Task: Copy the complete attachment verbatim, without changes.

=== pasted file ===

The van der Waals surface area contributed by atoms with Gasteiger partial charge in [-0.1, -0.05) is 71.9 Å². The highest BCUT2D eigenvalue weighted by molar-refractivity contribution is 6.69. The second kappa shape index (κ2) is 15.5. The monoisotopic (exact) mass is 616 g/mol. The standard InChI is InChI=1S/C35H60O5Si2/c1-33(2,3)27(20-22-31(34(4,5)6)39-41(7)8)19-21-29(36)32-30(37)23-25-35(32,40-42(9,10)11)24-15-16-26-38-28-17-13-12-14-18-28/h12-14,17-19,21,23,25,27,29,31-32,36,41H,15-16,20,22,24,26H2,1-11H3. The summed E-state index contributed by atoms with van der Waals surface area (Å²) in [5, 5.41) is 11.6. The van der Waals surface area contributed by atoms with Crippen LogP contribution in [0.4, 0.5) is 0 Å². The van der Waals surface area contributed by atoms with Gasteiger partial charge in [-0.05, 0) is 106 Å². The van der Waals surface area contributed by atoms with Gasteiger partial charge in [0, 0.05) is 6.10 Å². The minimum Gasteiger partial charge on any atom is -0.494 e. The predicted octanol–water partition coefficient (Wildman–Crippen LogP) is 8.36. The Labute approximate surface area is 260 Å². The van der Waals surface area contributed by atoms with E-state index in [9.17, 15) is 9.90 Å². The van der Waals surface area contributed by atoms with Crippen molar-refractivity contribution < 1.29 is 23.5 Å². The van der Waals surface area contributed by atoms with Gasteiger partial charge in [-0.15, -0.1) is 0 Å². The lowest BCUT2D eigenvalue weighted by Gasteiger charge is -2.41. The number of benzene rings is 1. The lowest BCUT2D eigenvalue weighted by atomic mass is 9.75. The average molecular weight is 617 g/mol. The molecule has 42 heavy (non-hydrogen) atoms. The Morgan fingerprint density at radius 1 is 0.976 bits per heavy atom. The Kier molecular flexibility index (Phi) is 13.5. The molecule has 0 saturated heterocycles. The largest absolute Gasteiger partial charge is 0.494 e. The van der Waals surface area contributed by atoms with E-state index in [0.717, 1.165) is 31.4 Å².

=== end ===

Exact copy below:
The van der Waals surface area contributed by atoms with Gasteiger partial charge in [-0.1, -0.05) is 71.9 Å². The highest BCUT2D eigenvalue weighted by molar-refractivity contribution is 6.69. The second kappa shape index (κ2) is 15.5. The monoisotopic (exact) mass is 616 g/mol. The standard InChI is InChI=1S/C35H60O5Si2/c1-33(2,3)27(20-22-31(34(4,5)6)39-41(7)8)19-21-29(36)32-30(37)23-25-35(32,40-42(9,10)11)24-15-16-26-38-28-17-13-12-14-18-28/h12-14,17-19,21,23,25,27,29,31-32,36,41H,15-16,20,22,24,26H2,1-11H3. The summed E-state index contributed by atoms with van der Waals surface area (Å²) in [5, 5.41) is 11.6. The van der Waals surface area contributed by atoms with Crippen LogP contribution in [0.4, 0.5) is 0 Å². The van der Waals surface area contributed by atoms with Gasteiger partial charge in [-0.05, 0) is 106 Å². The van der Waals surface area contributed by atoms with Gasteiger partial charge in [0, 0.05) is 6.10 Å². The minimum Gasteiger partial charge on any atom is -0.494 e. The predicted octanol–water partition coefficient (Wildman–Crippen LogP) is 8.36. The Labute approximate surface area is 260 Å². The van der Waals surface area contributed by atoms with E-state index in [9.17, 15) is 9.90 Å². The van der Waals surface area contributed by atoms with Crippen molar-refractivity contribution < 1.29 is 23.5 Å². The van der Waals surface area contributed by atoms with Gasteiger partial charge in [-0.15, -0.1) is 0 Å². The lowest BCUT2D eigenvalue weighted by Gasteiger charge is -2.41. The number of benzene rings is 1. The lowest BCUT2D eigenvalue weighted by atomic mass is 9.75. The average molecular weight is 617 g/mol. The molecule has 42 heavy (non-hydrogen) atoms. The Morgan fingerprint density at radius 1 is 0.976 bits per heavy atom. The Kier molecular flexibility index (Phi) is 13.5. The molecule has 0 saturated heterocycles. The largest absolute Gasteiger partial charge is 0.494 e. The van der Waals surface area contributed by atoms with E-state index in [0.717, 1.165) is 31.4 Å².